Pancreatic Resection Results in a Statewide Surgical Collaborative
- 574 Downloads
Pancreatic resection is a complex surgical procedure. Although its associated mortality has decreased significantly over time, morbidity remains high. A strong volume–outcome relation has been demonstrated for pancreatic resection, with decreases in the mortality, hospital length of stay, and cost when performed in high-volume hospitals.1,2 Despite these compelling data, complete regionalization of pancreatectomy to high-volume centers has not been achieved, with 20–40 % of pancreatic resections still being performed at low-volume centers.2,3 There is evidence that failure of regionalization is driven, in part, by patient preferences and physician referral patterns. In Texas, 19 % of patients traveled a distance farther than the distance to the nearest high-volume hospital to have their operation performed at a low-volume hospital. Finlayson and colleagues found that only 55 % of patients were willing to travel to a high-volume center even if told that their mortality risk was double at their local facility. Also, only 82 % were willing to travel if told that their mortality risk was sixfold higher at their local facility.4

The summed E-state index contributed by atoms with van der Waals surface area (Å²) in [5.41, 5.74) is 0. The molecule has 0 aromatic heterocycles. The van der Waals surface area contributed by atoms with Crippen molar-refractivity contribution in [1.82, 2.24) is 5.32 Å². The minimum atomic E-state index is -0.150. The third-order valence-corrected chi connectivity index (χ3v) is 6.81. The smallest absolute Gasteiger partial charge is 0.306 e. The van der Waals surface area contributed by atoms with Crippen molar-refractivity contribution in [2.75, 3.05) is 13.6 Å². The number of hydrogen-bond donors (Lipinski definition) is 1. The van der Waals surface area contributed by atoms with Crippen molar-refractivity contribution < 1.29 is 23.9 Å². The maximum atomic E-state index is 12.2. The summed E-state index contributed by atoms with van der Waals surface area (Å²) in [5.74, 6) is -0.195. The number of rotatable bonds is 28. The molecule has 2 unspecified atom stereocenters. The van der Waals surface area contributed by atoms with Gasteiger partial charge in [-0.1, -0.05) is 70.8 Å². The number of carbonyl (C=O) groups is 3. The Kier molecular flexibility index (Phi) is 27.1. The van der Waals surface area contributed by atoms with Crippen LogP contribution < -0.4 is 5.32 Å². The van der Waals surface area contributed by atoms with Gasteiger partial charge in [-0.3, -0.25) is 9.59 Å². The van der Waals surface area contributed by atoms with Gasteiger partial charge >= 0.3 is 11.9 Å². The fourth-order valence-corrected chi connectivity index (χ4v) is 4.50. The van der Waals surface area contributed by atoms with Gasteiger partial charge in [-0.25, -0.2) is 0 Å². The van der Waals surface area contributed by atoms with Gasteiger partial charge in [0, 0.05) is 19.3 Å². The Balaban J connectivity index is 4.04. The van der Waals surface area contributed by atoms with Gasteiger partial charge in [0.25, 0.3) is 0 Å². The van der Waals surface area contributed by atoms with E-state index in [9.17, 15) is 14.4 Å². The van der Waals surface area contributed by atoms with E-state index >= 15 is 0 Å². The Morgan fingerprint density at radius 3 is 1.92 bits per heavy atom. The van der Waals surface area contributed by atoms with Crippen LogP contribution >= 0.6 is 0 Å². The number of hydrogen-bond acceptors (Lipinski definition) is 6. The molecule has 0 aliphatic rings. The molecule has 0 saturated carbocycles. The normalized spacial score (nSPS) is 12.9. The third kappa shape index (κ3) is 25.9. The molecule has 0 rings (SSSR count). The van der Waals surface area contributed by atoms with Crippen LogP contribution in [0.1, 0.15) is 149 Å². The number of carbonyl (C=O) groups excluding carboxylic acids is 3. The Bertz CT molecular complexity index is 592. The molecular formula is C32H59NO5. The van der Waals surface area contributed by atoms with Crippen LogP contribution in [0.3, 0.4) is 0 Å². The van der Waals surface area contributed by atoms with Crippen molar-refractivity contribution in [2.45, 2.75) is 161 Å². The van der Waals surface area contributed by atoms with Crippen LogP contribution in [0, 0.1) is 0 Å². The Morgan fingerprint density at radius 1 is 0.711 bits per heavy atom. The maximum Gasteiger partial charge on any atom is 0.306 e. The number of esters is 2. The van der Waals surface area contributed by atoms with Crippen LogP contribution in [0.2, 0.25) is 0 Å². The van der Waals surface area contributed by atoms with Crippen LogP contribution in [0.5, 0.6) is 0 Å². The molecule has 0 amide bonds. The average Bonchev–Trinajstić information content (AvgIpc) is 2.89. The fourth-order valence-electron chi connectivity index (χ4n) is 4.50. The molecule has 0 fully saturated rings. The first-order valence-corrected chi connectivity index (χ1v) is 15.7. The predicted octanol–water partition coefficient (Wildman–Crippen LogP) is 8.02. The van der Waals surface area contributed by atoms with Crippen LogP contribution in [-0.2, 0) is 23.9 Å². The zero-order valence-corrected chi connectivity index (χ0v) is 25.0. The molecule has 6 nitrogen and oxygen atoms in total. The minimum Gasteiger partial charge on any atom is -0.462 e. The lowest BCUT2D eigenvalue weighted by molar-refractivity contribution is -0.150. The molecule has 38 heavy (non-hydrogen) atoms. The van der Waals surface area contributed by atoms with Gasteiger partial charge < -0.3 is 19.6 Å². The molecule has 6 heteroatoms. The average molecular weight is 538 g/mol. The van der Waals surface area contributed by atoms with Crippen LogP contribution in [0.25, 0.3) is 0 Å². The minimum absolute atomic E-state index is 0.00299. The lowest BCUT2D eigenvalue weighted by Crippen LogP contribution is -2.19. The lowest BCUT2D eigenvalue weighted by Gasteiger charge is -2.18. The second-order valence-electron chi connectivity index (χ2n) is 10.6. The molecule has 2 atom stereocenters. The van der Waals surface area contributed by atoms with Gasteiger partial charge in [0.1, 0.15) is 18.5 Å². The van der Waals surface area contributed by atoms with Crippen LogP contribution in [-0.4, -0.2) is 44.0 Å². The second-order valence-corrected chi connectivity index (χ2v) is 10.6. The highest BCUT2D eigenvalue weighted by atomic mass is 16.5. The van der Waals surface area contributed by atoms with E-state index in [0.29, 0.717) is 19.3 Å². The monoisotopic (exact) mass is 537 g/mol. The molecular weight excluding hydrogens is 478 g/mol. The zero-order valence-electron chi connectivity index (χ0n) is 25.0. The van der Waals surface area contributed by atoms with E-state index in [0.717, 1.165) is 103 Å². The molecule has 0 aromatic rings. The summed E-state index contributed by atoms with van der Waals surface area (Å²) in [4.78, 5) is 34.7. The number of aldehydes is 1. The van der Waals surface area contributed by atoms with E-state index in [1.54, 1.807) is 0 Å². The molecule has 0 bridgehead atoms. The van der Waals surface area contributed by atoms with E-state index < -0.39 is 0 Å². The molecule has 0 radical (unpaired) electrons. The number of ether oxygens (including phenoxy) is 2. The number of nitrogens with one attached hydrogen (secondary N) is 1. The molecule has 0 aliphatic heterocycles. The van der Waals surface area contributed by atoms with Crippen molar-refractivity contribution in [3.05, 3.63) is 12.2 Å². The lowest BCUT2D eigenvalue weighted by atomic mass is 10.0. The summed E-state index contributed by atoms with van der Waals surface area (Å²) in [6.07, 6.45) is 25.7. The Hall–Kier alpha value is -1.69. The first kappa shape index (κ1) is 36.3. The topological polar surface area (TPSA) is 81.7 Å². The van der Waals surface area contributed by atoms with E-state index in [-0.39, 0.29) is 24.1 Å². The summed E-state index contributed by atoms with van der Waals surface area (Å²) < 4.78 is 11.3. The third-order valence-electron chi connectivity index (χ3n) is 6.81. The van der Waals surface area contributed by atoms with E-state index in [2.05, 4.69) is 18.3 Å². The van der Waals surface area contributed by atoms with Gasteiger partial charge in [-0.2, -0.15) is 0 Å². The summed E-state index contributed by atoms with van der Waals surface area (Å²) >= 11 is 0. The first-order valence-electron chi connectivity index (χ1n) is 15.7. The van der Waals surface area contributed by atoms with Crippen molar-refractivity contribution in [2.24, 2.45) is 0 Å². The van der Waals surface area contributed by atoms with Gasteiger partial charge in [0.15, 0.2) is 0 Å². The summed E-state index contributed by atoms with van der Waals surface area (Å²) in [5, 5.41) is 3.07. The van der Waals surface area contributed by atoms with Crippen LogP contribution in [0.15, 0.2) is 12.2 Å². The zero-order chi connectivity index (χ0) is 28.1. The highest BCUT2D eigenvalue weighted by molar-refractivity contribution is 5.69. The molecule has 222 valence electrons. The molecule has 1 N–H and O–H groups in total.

Even across high-volume centers, there is significant variability in outcomes.5 Given the wide variability in outcomes and the challenges and reality of regionalization, it is critical to explore alternative approaches to improving overall outcomes as well as closing the “quality gap” observed between high- and low-volume providers.